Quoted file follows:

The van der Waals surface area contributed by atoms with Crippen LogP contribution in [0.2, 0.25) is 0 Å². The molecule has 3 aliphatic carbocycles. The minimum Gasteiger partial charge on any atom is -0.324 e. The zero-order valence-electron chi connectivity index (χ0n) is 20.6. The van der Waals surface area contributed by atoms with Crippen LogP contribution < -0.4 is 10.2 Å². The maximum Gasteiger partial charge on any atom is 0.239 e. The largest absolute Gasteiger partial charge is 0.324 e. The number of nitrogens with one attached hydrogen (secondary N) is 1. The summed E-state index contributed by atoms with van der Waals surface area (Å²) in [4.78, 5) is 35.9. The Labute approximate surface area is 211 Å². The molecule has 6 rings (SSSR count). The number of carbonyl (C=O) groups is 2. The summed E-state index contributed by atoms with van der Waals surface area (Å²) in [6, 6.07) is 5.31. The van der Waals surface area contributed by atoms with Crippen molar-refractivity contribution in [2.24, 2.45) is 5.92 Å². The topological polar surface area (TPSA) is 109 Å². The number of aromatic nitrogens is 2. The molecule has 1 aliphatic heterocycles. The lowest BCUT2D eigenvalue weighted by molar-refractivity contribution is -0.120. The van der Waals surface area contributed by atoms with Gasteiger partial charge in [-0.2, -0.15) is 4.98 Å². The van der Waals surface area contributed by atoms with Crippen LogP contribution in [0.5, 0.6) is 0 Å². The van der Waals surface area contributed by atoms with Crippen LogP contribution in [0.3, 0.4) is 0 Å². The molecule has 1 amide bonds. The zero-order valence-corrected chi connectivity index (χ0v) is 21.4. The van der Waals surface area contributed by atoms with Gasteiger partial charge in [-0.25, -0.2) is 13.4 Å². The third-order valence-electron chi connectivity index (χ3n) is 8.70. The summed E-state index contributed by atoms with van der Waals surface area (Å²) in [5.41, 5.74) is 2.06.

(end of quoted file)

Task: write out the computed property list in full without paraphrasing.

The van der Waals surface area contributed by atoms with Crippen LogP contribution in [0.2, 0.25) is 0 Å². The molecule has 3 aliphatic carbocycles. The minimum Gasteiger partial charge on any atom is -0.324 e. The zero-order valence-electron chi connectivity index (χ0n) is 20.6. The van der Waals surface area contributed by atoms with Crippen LogP contribution < -0.4 is 10.2 Å². The maximum Gasteiger partial charge on any atom is 0.239 e. The largest absolute Gasteiger partial charge is 0.324 e. The number of nitrogens with one attached hydrogen (secondary N) is 1. The summed E-state index contributed by atoms with van der Waals surface area (Å²) in [4.78, 5) is 35.9. The Labute approximate surface area is 211 Å². The molecule has 6 rings (SSSR count). The number of carbonyl (C=O) groups is 2. The summed E-state index contributed by atoms with van der Waals surface area (Å²) in [6, 6.07) is 5.31. The van der Waals surface area contributed by atoms with Crippen molar-refractivity contribution in [2.24, 2.45) is 5.92 Å². The topological polar surface area (TPSA) is 109 Å². The number of aromatic nitrogens is 2. The molecule has 1 aliphatic heterocycles. The lowest BCUT2D eigenvalue weighted by molar-refractivity contribution is -0.120. The van der Waals surface area contributed by atoms with Gasteiger partial charge in [-0.2, -0.15) is 4.98 Å². The van der Waals surface area contributed by atoms with Crippen LogP contribution in [0.5, 0.6) is 0 Å². The van der Waals surface area contributed by atoms with Crippen LogP contribution in [0.3, 0.4) is 0 Å². The molecule has 1 amide bonds. The zero-order valence-corrected chi connectivity index (χ0v) is 21.4. The van der Waals surface area contributed by atoms with Gasteiger partial charge in [-0.25, -0.2) is 13.4 Å². The third-order valence-electron chi connectivity index (χ3n) is 8.70. The summed E-state index contributed by atoms with van der Waals surface area (Å²) in [5.41, 5.74) is 2.06.